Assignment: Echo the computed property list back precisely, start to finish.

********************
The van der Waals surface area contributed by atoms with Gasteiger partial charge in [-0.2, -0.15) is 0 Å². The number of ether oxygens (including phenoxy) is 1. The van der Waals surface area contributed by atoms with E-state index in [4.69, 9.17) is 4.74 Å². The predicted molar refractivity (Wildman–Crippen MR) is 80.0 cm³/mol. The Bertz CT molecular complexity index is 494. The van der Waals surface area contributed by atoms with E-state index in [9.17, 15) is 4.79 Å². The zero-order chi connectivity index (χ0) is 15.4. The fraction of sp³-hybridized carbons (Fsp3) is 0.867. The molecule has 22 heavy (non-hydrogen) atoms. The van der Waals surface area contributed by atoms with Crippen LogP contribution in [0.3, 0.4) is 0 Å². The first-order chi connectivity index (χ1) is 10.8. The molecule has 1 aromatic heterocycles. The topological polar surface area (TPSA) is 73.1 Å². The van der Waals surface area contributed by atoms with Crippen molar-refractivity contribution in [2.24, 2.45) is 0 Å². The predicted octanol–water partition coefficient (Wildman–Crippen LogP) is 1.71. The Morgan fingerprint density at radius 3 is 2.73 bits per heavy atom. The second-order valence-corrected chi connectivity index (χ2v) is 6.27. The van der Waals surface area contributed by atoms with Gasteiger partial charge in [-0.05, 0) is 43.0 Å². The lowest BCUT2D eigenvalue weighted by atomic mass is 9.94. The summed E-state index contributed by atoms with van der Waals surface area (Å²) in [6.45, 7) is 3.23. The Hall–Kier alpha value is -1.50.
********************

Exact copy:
The van der Waals surface area contributed by atoms with Gasteiger partial charge in [-0.2, -0.15) is 0 Å². The number of ether oxygens (including phenoxy) is 1. The van der Waals surface area contributed by atoms with E-state index in [4.69, 9.17) is 4.74 Å². The predicted molar refractivity (Wildman–Crippen MR) is 80.0 cm³/mol. The Bertz CT molecular complexity index is 494. The van der Waals surface area contributed by atoms with E-state index in [9.17, 15) is 4.79 Å². The zero-order chi connectivity index (χ0) is 15.4. The fraction of sp³-hybridized carbons (Fsp3) is 0.867. The molecule has 22 heavy (non-hydrogen) atoms. The van der Waals surface area contributed by atoms with Crippen LogP contribution in [0.3, 0.4) is 0 Å². The first-order chi connectivity index (χ1) is 10.8. The molecule has 1 aromatic heterocycles. The topological polar surface area (TPSA) is 73.1 Å². The van der Waals surface area contributed by atoms with Crippen molar-refractivity contribution in [2.24, 2.45) is 0 Å². The predicted octanol–water partition coefficient (Wildman–Crippen LogP) is 1.71. The Morgan fingerprint density at radius 3 is 2.73 bits per heavy atom. The second-order valence-corrected chi connectivity index (χ2v) is 6.27. The van der Waals surface area contributed by atoms with Gasteiger partial charge in [-0.05, 0) is 43.0 Å². The lowest BCUT2D eigenvalue weighted by atomic mass is 9.94. The summed E-state index contributed by atoms with van der Waals surface area (Å²) in [6.45, 7) is 3.23. The Hall–Kier alpha value is -1.50.